Audio-only discussion app Clubhouse which was gaining steam in China has been blocked by the Chinese “Great Firewall”. Thousands of Chinese users interested in intellectual conversations with each other about the state of affairs found themselves unable to continue using the app on Monday. Unlike most Chinese apps which are heavily censored and monitored, Clubhouse was uncensored which led to discussions between Chinese people on topics that are rarely spoken about online.
New York Times reported that in one chat room, a man spoke about reports of Muslim concentration camps in Western regions of China. A woman calmly chimed in and explained that the reports are in fact true because her relatives have been one of those who served time there. A man from Hong Kong heard the discourse and appreciated the woman for having the courage to speak about that.
In another chatroom, people spoke about Chinese leaders that should be held responsible for the Tiananmen Square massacre in 1989. In another chatroom, there were individuals reporting experiences with the Chinese police.
In one there were participants who mourned the first death anniversary of Dr. Li Wenliang by staying silent. Li was the same person who was punished for warning the Chinese authorities about the origin of the COVID-19 virus in Wuhan. Chinese authorities suggested that he died of the same virus and his death was the trigger of #freedomofspeech which was spread widely on the Chinese social media platforms.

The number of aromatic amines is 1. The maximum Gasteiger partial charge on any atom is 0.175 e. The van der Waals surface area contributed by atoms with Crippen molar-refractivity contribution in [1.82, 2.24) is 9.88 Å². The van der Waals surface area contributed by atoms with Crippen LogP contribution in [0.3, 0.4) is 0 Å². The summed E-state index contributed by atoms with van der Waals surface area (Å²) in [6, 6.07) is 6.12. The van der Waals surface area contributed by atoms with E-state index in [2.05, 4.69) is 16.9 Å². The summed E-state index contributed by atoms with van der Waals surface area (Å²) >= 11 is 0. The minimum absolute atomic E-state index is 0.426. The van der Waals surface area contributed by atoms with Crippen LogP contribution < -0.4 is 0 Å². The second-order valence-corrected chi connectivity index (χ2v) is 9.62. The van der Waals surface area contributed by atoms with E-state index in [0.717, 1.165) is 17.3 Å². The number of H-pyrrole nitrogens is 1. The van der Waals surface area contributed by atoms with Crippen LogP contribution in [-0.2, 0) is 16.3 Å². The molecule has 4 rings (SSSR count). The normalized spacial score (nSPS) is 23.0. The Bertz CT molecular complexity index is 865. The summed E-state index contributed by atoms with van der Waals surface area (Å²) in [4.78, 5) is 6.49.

All these conversations between Chinese people were historic because people from the State are cut-off completely from the rest of the online world by the State imposed Great Firewall. These people found a virtual discussion forum on Clubhouse to discuss important topics free from moderation and control.
Although it is unclear as to how many people were registered on the invite-only platform, it is reported that the invite codes were being sold in the black market for as high as 300 yuan (Approximately $46). The cost did not stop several thousand Chinese people to get access to the platform. The platform provided them with audio chatrooms which disappeared without a trace after the end of the conversation. This made people possible to speak anonymously without the worry of having digitally stored evidence of what they spoke about.
For the brief amount of time when the app was unblocked, people flocked all the way from Hong Kong and Taiwan to Mainland Chinese cities. According to reports, the app saw several Chinese-language chatrooms popping up and filling up to the maximum 5000 user capacity.
Currently, all the major social media platforms like WhatsApp, Twitter, Instagram, Facebook, entertainment platforms like YouTube, HBO, Netflix, search platforms like Bing, Google and Duck Duck Go, along with discussion forums like Discord, Reddit, Quora, etc are banned within the People’s Republic of China. Chinese citizens are permitted to make use of state-developed platforms like WeChat, Weibo, etc. to communicate. But these platforms are tightly monitored by online censors and face heavy regulation.
The Chinese citizens found a brief respite in Clubhouse after Elon Musk, who enjoys a cult following in the State, made an appearance on the app and boosted the app’s status.